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UN raises concern over 'Libyan militias, detention of Gaddafi loyalists'

January 26, 2012 - London

The United Nations has expressed concern over Libyan militias being out of control and holding thousands of people hostage at secret detention centres, even as the weak interim government struggles to assert its authority.

UN Security Council officials said that over 8,000 pro-Gaddafi supporters are being held by militia groups, amid reports of torture.

UN Human Rights Chief Navi Pillay has raised concerns about the detainees being held by revolutionary forces, saying there were some 8,500 prisoners in about 60 centres.

"The majority of detainees are accused of being Gaddafi loyalists and include a large number of sub-saharan, African nationals," The BBC quoted Pillay, as saying.

"The lack of oversight by the central authority creates an environment conducive to torture and ill treatment. My staff have received alarming reports that this is happening in places of detention they have visited," she added.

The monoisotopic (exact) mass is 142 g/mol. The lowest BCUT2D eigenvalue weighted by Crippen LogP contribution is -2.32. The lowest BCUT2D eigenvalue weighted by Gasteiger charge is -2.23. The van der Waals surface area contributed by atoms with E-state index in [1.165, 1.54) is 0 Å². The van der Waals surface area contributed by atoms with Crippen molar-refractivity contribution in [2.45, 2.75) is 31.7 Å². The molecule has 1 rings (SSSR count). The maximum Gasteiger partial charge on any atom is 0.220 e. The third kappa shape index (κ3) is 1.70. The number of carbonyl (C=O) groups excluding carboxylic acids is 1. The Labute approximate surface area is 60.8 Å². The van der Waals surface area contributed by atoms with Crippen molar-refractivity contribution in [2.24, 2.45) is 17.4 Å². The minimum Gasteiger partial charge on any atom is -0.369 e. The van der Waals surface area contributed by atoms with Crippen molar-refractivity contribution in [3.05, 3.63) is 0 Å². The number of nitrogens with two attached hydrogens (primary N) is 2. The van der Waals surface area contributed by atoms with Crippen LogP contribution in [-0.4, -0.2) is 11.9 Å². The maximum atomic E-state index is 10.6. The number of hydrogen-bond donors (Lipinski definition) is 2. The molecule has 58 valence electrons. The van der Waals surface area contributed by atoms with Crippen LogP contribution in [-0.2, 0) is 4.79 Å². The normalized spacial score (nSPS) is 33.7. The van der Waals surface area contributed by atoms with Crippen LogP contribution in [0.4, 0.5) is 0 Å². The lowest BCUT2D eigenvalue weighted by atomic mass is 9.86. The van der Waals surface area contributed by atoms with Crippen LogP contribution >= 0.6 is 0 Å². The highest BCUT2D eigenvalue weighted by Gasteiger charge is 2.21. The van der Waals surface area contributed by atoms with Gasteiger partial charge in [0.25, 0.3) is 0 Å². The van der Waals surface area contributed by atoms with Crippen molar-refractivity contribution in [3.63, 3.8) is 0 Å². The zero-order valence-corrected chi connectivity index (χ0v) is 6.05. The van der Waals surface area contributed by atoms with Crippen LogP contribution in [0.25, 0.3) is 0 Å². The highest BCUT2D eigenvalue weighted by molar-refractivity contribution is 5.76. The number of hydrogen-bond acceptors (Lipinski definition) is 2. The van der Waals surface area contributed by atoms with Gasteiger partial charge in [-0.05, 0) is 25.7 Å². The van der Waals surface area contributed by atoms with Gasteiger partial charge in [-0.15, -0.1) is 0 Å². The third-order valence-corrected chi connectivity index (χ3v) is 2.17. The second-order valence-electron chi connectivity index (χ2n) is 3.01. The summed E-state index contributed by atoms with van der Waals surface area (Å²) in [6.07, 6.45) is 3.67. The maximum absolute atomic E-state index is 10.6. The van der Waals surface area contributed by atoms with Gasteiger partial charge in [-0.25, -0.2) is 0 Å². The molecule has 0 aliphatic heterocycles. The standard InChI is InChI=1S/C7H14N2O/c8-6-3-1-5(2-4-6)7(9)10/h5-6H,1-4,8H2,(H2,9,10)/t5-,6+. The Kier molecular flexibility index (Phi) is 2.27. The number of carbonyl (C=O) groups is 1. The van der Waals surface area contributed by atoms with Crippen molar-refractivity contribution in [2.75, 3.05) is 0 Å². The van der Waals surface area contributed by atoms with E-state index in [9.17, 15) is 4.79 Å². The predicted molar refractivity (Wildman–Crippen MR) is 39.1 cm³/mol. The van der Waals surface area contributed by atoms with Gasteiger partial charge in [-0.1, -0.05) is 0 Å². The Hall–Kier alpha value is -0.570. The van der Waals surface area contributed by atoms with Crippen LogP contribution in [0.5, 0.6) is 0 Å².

Meanwhile, the UN's Libya envoy, Ian Martin, said that the recent clashes between armed residents of Bani Walid and revolutionaries had been misreported as pro-Gaddafi forces retaking the city.

He said that it highlighted the challenge of reconciling the former leader's supporters and the rebels that had defeated them.

"The former regime may have been toppled, but the harsh reality is that the Libyan people continue to have to live with its deep-rooted legacy," Martin said.

According to the report, Martin described that legacy as "weak, at times absent, state institutions, coupled with the long absence of political parties and civil society organisations, which render the country's transition more difficult."


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